I. Background

         A. Factual Background

         Safety Council is a non-profit 501(c)(3) organization dedicated to cost effective services for Southwest Louisiana industrial and contractor businesses.[4] Fontenot is a female employed by Safety Council in the position of Chief Operating Officer (“COO”).[5] Fontenot began in this position upon entering into a three-year contract on October 19, 2011.[6] The terms of the agreement (“Employment Contract”), including compensation and duties, are memorialized in the contract.[7]Fontenot was offered a starting salary of $95, 000.[8] The Employment Contract was renewed for an additional three years on October 19, 2014, when neither party issued a statement of non-renewal under the terms of the Employment Contract.[9]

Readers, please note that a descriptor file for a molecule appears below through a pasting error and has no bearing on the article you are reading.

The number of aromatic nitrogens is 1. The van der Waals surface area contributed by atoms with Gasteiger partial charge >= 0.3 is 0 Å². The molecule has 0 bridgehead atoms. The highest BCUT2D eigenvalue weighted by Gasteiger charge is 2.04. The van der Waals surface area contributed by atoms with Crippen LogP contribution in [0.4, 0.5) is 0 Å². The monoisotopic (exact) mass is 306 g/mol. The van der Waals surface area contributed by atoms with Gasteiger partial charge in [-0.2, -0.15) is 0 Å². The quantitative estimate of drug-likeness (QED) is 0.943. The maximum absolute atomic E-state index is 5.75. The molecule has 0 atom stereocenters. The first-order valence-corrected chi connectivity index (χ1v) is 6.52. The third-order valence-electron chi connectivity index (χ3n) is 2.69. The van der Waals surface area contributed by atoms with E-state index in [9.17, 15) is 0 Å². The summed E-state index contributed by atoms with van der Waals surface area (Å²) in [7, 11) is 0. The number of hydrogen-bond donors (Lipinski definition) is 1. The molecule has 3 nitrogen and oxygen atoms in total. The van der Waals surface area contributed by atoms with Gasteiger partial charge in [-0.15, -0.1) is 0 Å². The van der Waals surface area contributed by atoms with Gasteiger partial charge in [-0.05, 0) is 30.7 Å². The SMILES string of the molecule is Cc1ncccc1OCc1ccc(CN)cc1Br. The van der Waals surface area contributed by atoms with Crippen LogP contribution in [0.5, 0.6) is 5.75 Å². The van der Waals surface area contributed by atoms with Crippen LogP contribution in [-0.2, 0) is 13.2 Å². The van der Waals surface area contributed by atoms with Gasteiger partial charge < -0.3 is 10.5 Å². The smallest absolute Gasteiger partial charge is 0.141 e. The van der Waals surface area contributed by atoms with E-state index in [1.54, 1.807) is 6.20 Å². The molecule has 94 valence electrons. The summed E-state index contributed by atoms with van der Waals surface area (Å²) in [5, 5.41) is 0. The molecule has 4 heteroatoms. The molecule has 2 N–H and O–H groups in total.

Prior to Fontenot's employment as COO, Robert J. McCorquodale (“McCorquodale”) served as Chief Executive Officer (“CEO”) of Safety Council.[10] McCorquodale served in this position from 2005 to 2011.[11] McCorquodale's 2005 contract set his base salary at “$89, 426.53 to be increased by 3% January 1[, ] 2005 and each January 1st thereafter by a minimum of 3% up to 6% depending on the financial condition of the Safety Council upon approval by the President of the Executive Board.”[12] In 2009, McCorquodale's W-2 reflected that he earned $165, 480.02, [13]and, in 2010, his W-2 reflected that he earned $165, 431.37.[14] Safety Council asserts that McCorquodale resigned in 2011 after Safety Council discovered that McCorquodale had been paying himself unauthorized amounts unbeknownst to Safety Council's executive board.[15]